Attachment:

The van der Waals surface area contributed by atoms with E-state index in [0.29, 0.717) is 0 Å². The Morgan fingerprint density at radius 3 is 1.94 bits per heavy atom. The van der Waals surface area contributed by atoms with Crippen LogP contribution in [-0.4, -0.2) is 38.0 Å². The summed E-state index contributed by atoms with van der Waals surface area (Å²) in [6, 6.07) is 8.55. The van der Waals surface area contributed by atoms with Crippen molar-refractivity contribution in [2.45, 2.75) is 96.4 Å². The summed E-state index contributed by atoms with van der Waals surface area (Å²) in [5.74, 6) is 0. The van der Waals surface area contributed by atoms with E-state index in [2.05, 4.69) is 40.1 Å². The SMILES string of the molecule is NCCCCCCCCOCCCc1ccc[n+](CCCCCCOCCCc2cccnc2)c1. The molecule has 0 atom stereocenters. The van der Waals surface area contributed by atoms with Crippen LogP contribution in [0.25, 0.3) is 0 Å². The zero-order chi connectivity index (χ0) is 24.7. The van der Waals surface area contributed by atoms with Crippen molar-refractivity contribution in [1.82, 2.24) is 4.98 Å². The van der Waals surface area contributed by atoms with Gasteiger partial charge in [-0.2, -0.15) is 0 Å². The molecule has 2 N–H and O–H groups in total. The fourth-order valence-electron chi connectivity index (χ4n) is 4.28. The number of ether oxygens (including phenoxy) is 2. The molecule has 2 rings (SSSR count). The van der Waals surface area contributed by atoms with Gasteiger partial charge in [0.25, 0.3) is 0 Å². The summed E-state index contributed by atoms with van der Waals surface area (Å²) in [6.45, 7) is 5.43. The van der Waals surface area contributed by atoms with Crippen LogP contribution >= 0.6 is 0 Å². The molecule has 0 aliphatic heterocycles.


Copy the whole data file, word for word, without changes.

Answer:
The van der Waals surface area contributed by atoms with E-state index in [0.29, 0.717) is 0 Å². The Morgan fingerprint density at radius 3 is 1.94 bits per heavy atom. The van der Waals surface area contributed by atoms with Crippen LogP contribution in [-0.4, -0.2) is 38.0 Å². The summed E-state index contributed by atoms with van der Waals surface area (Å²) in [6, 6.07) is 8.55. The van der Waals surface area contributed by atoms with Crippen molar-refractivity contribution in [2.45, 2.75) is 96.4 Å². The summed E-state index contributed by atoms with van der Waals surface area (Å²) in [5.74, 6) is 0. The van der Waals surface area contributed by atoms with E-state index in [2.05, 4.69) is 40.1 Å². The SMILES string of the molecule is NCCCCCCCCOCCCc1ccc[n+](CCCCCCOCCCc2cccnc2)c1. The molecule has 0 atom stereocenters. The van der Waals surface area contributed by atoms with Crippen LogP contribution in [0.25, 0.3) is 0 Å². The zero-order chi connectivity index (χ0) is 24.7. The van der Waals surface area contributed by atoms with Crippen molar-refractivity contribution in [1.82, 2.24) is 4.98 Å². The van der Waals surface area contributed by atoms with Gasteiger partial charge in [-0.2, -0.15) is 0 Å². The molecule has 2 N–H and O–H groups in total. The fourth-order valence-electron chi connectivity index (χ4n) is 4.28. The number of ether oxygens (including phenoxy) is 2. The molecule has 2 rings (SSSR count). The van der Waals surface area contributed by atoms with Gasteiger partial charge in [0.25, 0.3) is 0 Å². The summed E-state index contributed by atoms with van der Waals surface area (Å²) in [6.45, 7) is 5.43. The van der Waals surface area contributed by atoms with Crippen LogP contribution >= 0.6 is 0 Å². The molecule has 0 aliphatic heterocycles.